(HealthDay News) — Use of the label “pink eye” vs. “eye infection” is associated with increased parent intent to use antibiotics despite parents being informed about antibiotics’ ineffectiveness for treating symptoms, according to a study published online August 20 in Clinical Pediatrics.
Laura D. Scherer, PhD, from the University of Missouri in Columbia, and colleagues examined the effect of the label “pink eye” on parents’ intent to use antibiotics and perceived contagiousness. Parents responded to a clinical vignette that described a child with symptoms consistent with acute viral conjunctivitis. The physician in the vignette described the symptoms with the term “pink eye” or “eye infection” and either told parents that antibiotics are likely ineffective for treating symptoms or did not discuss antibiotic effectiveness.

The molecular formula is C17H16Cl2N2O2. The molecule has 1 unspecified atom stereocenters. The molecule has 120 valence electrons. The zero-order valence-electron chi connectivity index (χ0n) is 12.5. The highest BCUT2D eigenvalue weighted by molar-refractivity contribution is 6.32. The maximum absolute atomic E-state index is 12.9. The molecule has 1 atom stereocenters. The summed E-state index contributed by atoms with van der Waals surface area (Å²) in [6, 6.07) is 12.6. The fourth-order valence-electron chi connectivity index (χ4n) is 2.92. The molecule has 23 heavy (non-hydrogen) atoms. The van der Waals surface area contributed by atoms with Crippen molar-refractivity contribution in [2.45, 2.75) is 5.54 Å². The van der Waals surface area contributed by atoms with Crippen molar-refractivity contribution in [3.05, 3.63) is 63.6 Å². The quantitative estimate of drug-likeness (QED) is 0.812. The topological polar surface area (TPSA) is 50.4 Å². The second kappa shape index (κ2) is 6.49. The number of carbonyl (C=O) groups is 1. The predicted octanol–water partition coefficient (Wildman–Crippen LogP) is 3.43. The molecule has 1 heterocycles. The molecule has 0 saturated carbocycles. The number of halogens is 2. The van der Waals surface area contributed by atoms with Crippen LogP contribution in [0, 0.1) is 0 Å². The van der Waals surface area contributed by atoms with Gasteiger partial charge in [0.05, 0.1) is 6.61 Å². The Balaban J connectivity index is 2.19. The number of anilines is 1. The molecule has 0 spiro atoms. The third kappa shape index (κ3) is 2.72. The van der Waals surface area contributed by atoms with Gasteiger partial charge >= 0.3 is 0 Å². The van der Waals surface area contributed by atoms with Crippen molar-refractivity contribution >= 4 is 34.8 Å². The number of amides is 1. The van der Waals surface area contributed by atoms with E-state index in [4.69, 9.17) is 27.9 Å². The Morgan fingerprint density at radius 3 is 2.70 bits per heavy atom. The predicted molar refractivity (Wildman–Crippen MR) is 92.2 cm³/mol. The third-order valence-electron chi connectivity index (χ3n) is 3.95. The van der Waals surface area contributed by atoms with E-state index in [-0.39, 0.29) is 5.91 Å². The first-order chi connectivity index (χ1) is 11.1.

The researchers found that parents remained interested in antibiotics despite being informed about their ineffectiveness when the symptoms were referred to as “pink eye.” Information about antibiotic effectiveness significantly reduced interest when the symptoms were referred to as “eye infection” (P<0.001). Compared with parents who received the “eye infection” label, those who received the “pink eye” label thought symptoms were more contagious and were less likely to believe their child could go to child care (P=0.38).
“When discussing management of conjunctivitis with parents, physicians should be aware of the effect of the term ‘pink eye'” on parents’ expectations for treatment and their understanding of the condition,” the authors write.